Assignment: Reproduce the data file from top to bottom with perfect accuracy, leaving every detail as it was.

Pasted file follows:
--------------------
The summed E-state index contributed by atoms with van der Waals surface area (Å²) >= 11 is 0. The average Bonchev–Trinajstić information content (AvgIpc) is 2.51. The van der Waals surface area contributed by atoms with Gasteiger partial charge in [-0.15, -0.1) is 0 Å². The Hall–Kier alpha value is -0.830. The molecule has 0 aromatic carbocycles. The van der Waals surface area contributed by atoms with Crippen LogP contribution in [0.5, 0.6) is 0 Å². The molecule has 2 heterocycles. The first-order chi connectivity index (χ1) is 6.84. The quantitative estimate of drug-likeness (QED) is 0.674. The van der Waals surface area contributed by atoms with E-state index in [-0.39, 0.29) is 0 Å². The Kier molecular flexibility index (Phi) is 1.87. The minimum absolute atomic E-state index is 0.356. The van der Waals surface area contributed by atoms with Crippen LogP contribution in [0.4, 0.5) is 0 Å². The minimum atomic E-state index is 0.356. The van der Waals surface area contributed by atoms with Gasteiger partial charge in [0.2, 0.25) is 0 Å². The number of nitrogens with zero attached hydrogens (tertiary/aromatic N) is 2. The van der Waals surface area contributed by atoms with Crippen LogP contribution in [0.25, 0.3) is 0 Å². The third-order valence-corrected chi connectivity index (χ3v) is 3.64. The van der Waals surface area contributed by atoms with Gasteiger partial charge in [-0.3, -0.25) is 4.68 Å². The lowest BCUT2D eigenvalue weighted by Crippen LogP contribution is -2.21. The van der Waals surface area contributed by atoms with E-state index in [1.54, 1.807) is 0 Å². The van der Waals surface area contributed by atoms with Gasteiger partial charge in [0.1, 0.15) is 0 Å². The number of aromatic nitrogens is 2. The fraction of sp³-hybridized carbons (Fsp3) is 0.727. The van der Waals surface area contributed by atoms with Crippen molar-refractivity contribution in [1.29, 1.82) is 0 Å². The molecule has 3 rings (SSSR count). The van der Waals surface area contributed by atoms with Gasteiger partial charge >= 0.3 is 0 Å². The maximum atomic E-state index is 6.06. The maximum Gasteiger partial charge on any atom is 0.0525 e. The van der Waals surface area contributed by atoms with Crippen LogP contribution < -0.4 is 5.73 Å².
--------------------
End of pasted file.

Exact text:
The summed E-state index contributed by atoms with van der Waals surface area (Å²) >= 11 is 0. The average Bonchev–Trinajstić information content (AvgIpc) is 2.51. The van der Waals surface area contributed by atoms with Gasteiger partial charge in [-0.15, -0.1) is 0 Å². The Hall–Kier alpha value is -0.830. The molecule has 0 aromatic carbocycles. The van der Waals surface area contributed by atoms with Crippen LogP contribution in [0.5, 0.6) is 0 Å². The molecule has 2 heterocycles. The first-order chi connectivity index (χ1) is 6.84. The quantitative estimate of drug-likeness (QED) is 0.674. The van der Waals surface area contributed by atoms with E-state index in [-0.39, 0.29) is 0 Å². The Kier molecular flexibility index (Phi) is 1.87. The minimum absolute atomic E-state index is 0.356. The van der Waals surface area contributed by atoms with Crippen LogP contribution in [0.4, 0.5) is 0 Å². The minimum atomic E-state index is 0.356. The van der Waals surface area contributed by atoms with Gasteiger partial charge in [0.2, 0.25) is 0 Å². The number of nitrogens with zero attached hydrogens (tertiary/aromatic N) is 2. The van der Waals surface area contributed by atoms with Crippen LogP contribution in [0.25, 0.3) is 0 Å². The third-order valence-corrected chi connectivity index (χ3v) is 3.64. The van der Waals surface area contributed by atoms with Gasteiger partial charge in [-0.3, -0.25) is 4.68 Å². The lowest BCUT2D eigenvalue weighted by Crippen LogP contribution is -2.21. The van der Waals surface area contributed by atoms with E-state index in [1.54, 1.807) is 0 Å². The van der Waals surface area contributed by atoms with Gasteiger partial charge in [0.1, 0.15) is 0 Å². The number of aromatic nitrogens is 2. The fraction of sp³-hybridized carbons (Fsp3) is 0.727. The van der Waals surface area contributed by atoms with Crippen molar-refractivity contribution in [1.29, 1.82) is 0 Å². The molecule has 3 rings (SSSR count). The van der Waals surface area contributed by atoms with Gasteiger partial charge >= 0.3 is 0 Å². The maximum atomic E-state index is 6.06. The maximum Gasteiger partial charge on any atom is 0.0525 e. The van der Waals surface area contributed by atoms with Crippen LogP contribution < -0.4 is 5.73 Å².